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Catalysts 2017, 7(4), 101; doi:10.3390/catal7040101

Article
High Catalytic Activity of Heterometallic (Fe6Na7 and Fe6Na6) Cage Silsesquioxanes in Oxidations with Peroxides
Alexey I. Yalymov 1, Alexey N. Bilyachenko 1,2,*, Mikhail M. Levitsky 1, Alexander A. Korlyukov 1,3, Victor N. Khrustalev 1,2, Lidia S. Shul’pina 1, Pavel V. Dorovatovskii 4, Marina A. Es’kova 1, Frédéric Lamaty 5,*, Xavier Bantreil 5, Benoît Villemejeanne 5, Jean Martinez 5, Elena S. Shubina 1, Yuriy N. Kozlov 6,7 and Georgiy B. Shul’pin 6,7,*
1
A. N. Nesmeyanov Institute of Organoelement Compounds, Russian Academy of Sciences, Vavilov Str., 28, Moscow 119991, Russia
2
Inorganic Chemistry Department, People’s Friendship University of Russia (RUDN University), Miklukho-Maklay Str., 6, Moscow 117198, Russia
3
Chemistry department, Therapeutic faculty, Pirogov Russian National Research Medical University, Ostrovitianov Str., 1, Moscow 117997, Russia
4
National Research Center “Kurchatov Institute”, Akademika Kurchatova pl., 1, Moscow 123182, Russia
5
Institut des Biomolécules Max Mousseron (IBMM) UMR 5247, CNRS, Université de Montpellier, ENSCM, Université de Montpellier Campus Triolet Place Eugène Bataillon, Montpellier CEDEX 5, 34095, France
6
Semenov Institute of Chemical Physics, Russian Academy of Sciences, Ulitsa Kosygina, dom 4, Moscow 119991, Russia
7
Chair of Chemistry and Physics, Plekhanov Russian University of Economics, Stremyannyi pereulok, dom 36, Moscow 117997, Russia
*
Correspondence: Tel.: +7-499-135-9369 (A.N.B.); +33-4-6714-3847 (F.L.); +7-495-939-7317 (G.B.S.)
Academic Editor: Kei Manabe
Received: 16 February 2017 / Accepted: 21 March 2017 / Published: 27 March 2017

Abstract

:
Two types of heterometallic (Fe(III),Na) silsesquioxanes—[Ph5Si5O10]2[Ph10Si10O21]Fe6(O2−)2Na7(H3O+)(MeOH)2(MeCN)4.5.1.25(MeCN), I, and [Ph5Si5O10]2[Ph4Si4O8]2Fe6Na6(O2−)3(MeCN)8.5(H2O)8.44, II—were obtained and characterized. X-ray studies established distinctive structures of both products, with pair of Fe(III)-O-based triangles surrounded by siloxanolate ligands, giving fascinating cage architectures. Complex II proved to be catalytically active in the formation of amides from alcohols and amines, and thus becoming a rare example of metallasilsesquioxanes performing homogeneous catalysis. Benzene, cyclohexane, and other alkanes, as well as alcohols, can be oxidized in acetonitrile solution to phenol—the corresponding alkyl hydroperoxides and ketones, respectively—by hydrogen peroxide in air in the presence of catalytic amounts of complex II and trifluoroacetic acid. Thus, the cyclohexane oxidation at 20 °C gave oxygenates in very high yield of alkanes (48% based on alkane). The kinetic behaviour of the system indicates that the mechanism includes the formation of hydroxyl radicals generated from hydrogen peroxide in its interaction with di-iron species. The latter are formed via monomerization of starting hexairon complex with further dimerization of the monomers.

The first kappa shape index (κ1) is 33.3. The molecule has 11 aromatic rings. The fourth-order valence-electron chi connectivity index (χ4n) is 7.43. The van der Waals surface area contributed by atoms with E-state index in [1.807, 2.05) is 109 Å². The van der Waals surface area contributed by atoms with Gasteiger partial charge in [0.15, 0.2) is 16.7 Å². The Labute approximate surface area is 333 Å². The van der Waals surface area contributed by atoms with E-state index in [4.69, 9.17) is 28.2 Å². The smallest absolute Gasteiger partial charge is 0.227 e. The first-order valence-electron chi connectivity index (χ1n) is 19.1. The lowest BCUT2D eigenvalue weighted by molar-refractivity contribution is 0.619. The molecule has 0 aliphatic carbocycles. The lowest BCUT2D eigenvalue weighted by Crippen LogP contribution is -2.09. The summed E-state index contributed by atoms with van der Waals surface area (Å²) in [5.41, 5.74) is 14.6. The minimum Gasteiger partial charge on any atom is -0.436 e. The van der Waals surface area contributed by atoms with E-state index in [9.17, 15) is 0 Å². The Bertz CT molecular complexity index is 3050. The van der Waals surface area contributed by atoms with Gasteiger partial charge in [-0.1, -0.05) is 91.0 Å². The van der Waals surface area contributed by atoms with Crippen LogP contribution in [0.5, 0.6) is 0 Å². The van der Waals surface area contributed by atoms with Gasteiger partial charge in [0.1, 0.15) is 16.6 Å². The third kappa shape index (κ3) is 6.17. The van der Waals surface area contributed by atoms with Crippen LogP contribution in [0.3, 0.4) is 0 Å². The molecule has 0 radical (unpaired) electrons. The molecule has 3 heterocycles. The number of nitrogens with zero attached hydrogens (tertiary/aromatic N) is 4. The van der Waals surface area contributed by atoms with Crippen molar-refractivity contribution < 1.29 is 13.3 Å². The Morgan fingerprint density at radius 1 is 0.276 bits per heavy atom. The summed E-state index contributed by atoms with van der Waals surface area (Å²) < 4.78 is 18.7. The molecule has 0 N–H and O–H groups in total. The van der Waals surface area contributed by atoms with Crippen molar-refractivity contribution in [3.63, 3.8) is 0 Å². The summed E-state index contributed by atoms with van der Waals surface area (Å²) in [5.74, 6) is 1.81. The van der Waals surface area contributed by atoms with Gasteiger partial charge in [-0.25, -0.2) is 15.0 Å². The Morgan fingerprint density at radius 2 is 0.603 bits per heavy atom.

Keywords:
alkanes; amides; hydrogen peroxide; dinuclear complexes; iron complexes; metallasiloxanes

1. Introduction

Heterometallic complexes and clusters are among the most popular objects of contemporary chemistry, due to several remarkable features. First of all, the use of different metal ions is known as a key to controlled design of high-nuclearity complexes of picturesque molecular architecture [1,2,3,4,5]. Also, acting together, different metal ions provide catalytic activity in a wide range of processes [6,7,8], as well as intriguing magnetic properties [9]. The most popular synthetic approaches to such complexes involve use of organic ligands as well as application of “complex-as-ligand” tactics [10,11,12,13].